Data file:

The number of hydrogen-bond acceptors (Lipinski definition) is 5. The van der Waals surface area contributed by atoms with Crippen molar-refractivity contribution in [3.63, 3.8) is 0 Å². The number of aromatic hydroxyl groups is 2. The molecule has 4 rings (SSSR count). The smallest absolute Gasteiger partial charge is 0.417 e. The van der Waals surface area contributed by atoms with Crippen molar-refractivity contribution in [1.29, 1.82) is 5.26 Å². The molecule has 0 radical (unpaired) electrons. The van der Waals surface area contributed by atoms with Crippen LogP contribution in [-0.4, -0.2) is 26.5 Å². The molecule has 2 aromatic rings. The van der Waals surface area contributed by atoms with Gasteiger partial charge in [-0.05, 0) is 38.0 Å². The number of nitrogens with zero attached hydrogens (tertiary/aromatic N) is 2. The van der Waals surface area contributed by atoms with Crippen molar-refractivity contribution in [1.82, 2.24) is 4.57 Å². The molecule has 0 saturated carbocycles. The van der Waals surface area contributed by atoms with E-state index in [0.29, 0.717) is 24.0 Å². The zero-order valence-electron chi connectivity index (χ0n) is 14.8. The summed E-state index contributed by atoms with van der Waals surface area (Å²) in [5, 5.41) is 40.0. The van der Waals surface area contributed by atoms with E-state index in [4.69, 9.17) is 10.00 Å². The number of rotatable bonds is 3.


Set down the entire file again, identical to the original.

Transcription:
The number of hydrogen-bond acceptors (Lipinski definition) is 5. The van der Waals surface area contributed by atoms with Crippen molar-refractivity contribution in [3.63, 3.8) is 0 Å². The number of aromatic hydroxyl groups is 2. The molecule has 4 rings (SSSR count). The smallest absolute Gasteiger partial charge is 0.417 e. The van der Waals surface area contributed by atoms with Crippen molar-refractivity contribution in [1.29, 1.82) is 5.26 Å². The molecule has 0 radical (unpaired) electrons. The van der Waals surface area contributed by atoms with Crippen LogP contribution in [-0.4, -0.2) is 26.5 Å². The molecule has 2 aromatic rings. The van der Waals surface area contributed by atoms with Gasteiger partial charge in [-0.05, 0) is 38.0 Å². The number of nitrogens with zero attached hydrogens (tertiary/aromatic N) is 2. The van der Waals surface area contributed by atoms with Crippen molar-refractivity contribution in [1.82, 2.24) is 4.57 Å². The molecule has 0 saturated carbocycles. The van der Waals surface area contributed by atoms with E-state index in [0.29, 0.717) is 24.0 Å². The zero-order valence-electron chi connectivity index (χ0n) is 14.8. The summed E-state index contributed by atoms with van der Waals surface area (Å²) in [5, 5.41) is 40.0. The van der Waals surface area contributed by atoms with E-state index in [4.69, 9.17) is 10.00 Å². The number of rotatable bonds is 3.